SEPA announces new initiative to tackle flood skills shortage

Posted: Wednesday 24th June 2009

Scotland's environment watchdog is launching a unique initiative with two of Scotland's universities to address the shortage of skilled scientists to meet Scotland's future flood risk management challenge.

The Scottish Environment Protection Agency (SEPA) is announcing the creation of new trainee posts this and the following two years within their flood risk science training programme. The successful candidates will work for SEPA on a part time basis whilst also studying for Masters of Science (MSc) degrees at either the University of Dundee or Stirling, SEPA's partners in this initiative. When qualified, it is anticipated that successful graduates will be offered permanent jobs in SEPA helping deliver improved flood risk management for Scotland and meeting the challenges of the forthcoming Flooding Bill.

This new approach will help establish Dundee and Stirling universities as national centres for expertise in flood risk management science. Graduates from these courses will provide future flood risk management skills, not just for SEPA, but also for other partner organisations in the front line tackling sustainable flood management.

The initiative meets one of the key recommendations in the Scottish Parliament Rural Affairs and Environment Committee's December 2008 report - namely the lack of skilled workers needed to implement the Flood Risk Management (Scotland) Bill, due to come into force in summer 2009.

SEPA's Flood Unit Manager, David Faichney said: "To meet our future flood risk management challenges, we must ensure that we have the graduates we need with the relevant skills and knowledge. We are delighted that we have secured this agreement with both Stirling and Dundee Universities where new recruits on the SEPA Flood Risk Science Programme will study for their MSc whilst gaining invaluable work experience with SEPA.

"We hope that this initiative is the first step in establishing the next generation of hydrologists and flood risk managers for SEPA and other flood risk management partners in Scotland."

Minister for the Environment, Ms Roseanna Cunningham, said: "It is vitally important to have sufficient numbers of specialist staff to support the implementation of the Bill and deliver the much needed improvements to how we manage flood risk across Scotland.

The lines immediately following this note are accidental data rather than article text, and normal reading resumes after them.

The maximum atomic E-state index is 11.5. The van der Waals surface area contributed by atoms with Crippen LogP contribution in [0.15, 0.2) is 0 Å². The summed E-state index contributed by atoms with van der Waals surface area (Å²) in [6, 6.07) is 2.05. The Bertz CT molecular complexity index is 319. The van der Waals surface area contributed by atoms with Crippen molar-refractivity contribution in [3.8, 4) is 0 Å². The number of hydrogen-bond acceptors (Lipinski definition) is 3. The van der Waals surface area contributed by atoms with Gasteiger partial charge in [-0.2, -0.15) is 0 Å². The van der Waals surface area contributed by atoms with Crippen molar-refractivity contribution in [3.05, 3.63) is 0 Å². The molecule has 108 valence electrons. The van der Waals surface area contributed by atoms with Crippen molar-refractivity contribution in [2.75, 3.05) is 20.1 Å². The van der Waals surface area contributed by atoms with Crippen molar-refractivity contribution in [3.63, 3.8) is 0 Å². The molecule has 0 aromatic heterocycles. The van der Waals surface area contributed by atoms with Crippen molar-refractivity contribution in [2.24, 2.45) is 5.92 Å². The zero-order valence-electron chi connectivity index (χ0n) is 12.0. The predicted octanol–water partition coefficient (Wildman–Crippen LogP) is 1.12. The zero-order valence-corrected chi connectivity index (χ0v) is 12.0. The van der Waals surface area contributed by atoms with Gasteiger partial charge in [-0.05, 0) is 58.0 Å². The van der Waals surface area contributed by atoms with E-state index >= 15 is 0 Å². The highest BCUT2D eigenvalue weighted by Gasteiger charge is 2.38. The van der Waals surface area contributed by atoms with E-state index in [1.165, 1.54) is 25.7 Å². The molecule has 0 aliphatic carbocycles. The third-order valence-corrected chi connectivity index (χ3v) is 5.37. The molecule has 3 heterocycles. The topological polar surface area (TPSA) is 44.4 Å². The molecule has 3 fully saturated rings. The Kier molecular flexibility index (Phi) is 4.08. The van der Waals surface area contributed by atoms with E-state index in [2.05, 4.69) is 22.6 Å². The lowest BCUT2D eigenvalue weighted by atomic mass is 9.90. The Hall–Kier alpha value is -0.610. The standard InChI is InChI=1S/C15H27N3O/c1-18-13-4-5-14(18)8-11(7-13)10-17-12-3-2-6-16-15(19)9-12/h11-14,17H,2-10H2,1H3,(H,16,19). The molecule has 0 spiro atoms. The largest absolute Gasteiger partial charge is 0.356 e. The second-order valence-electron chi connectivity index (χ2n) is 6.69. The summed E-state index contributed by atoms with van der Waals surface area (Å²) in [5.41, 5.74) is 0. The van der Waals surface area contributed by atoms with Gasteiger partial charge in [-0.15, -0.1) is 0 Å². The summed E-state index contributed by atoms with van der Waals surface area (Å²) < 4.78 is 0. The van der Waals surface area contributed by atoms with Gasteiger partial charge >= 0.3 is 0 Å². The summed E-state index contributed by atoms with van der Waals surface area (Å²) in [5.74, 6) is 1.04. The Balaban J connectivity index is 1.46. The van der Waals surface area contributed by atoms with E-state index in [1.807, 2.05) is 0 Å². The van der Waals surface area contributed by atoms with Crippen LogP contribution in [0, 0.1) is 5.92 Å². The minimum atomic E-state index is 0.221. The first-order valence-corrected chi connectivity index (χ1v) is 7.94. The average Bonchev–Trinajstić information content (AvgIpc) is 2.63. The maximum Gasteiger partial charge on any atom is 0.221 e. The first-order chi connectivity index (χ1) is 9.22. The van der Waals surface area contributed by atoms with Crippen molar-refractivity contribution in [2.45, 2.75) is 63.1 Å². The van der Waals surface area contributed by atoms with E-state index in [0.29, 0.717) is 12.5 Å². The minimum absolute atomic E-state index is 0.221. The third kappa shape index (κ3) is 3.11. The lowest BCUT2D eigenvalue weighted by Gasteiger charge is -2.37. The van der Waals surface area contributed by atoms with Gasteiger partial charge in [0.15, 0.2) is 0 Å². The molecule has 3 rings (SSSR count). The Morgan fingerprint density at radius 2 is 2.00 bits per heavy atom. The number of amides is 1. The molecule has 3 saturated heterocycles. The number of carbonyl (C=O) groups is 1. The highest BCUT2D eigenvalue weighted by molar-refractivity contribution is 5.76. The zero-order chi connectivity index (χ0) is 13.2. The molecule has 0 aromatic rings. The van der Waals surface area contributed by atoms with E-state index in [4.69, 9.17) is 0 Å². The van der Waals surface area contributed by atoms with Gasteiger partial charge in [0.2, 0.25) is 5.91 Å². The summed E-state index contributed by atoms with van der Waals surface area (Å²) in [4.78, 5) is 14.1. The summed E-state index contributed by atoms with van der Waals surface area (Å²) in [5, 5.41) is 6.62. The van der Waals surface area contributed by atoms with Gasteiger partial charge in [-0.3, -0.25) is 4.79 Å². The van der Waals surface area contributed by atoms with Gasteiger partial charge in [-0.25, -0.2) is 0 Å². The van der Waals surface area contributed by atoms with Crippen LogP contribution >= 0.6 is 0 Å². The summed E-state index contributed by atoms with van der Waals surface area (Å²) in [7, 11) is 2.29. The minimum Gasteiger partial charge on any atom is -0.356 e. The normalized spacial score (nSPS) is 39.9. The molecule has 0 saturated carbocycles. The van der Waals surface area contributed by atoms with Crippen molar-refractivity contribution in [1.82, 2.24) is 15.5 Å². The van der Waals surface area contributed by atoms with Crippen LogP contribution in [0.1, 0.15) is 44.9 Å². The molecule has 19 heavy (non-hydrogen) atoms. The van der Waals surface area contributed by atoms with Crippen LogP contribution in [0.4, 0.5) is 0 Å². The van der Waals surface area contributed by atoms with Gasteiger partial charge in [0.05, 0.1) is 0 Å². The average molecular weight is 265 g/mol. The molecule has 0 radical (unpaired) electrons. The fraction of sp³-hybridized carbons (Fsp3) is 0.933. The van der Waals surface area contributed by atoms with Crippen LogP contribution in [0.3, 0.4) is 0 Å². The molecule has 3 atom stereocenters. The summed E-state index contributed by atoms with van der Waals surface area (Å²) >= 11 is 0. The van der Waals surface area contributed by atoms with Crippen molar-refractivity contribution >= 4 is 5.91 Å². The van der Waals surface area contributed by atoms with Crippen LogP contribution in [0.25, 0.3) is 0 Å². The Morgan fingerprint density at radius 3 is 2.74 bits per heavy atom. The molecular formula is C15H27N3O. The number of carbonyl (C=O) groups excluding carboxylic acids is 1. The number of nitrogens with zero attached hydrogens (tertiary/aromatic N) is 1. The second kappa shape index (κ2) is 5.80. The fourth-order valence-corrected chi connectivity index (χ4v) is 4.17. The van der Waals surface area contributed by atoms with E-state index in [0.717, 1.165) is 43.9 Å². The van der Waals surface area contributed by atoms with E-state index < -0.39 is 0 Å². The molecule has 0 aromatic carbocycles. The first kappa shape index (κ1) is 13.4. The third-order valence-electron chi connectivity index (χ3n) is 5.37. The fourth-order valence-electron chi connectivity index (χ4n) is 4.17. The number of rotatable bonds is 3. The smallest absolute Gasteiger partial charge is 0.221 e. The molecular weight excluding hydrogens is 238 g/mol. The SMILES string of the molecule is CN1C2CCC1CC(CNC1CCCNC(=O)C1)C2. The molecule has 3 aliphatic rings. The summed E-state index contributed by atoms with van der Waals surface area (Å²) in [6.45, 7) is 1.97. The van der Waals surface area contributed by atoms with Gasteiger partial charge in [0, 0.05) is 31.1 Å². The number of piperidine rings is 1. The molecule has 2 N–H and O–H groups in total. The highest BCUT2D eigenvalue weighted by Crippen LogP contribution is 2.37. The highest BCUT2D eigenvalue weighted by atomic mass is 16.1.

"This initiative provides an excellent opportunity for the next generation of hydrologists to hone and study their skills and to ensure Scotland has the expertise needed to protect vulnerable homes and businesses from the threat of flooding."

Professor Alan Werritty, University of Dundee, commented: "This an exciting opportunity to educate and train the next generation of hydrologists and flood risk managers who will help SEPA promote better flood risk management and healthy rivers. We look forward to working alongside SEPA in converting their new recruits into skilled practitioners delivering sustainable flood risk management across Scotland."

Stirling University's Professor David Gilvear added: "The University of Stirling is delighted to be in partnership with SEPA and Dundee University in training the hydrologists and river basin managers of the future. These people will be critical in ensuring that Scotland achieves sustainable flood management and protects its freshwater environments.

Scientific understanding of how and why rainfall soaks in to the soil and runs over the land is critical to managing flood risk. Similarly linking water quality changes to the way in which water runs in to our rivers is essential for protecting water quality. Such scientific questions as these will form the core of what the SEPA trainees study and in which they will develop excellence."

Full details of the positions available, including entry requirements, are available at www.sepa.org.uk/flood-science. Both courses are open to applications from other full time and part time students.




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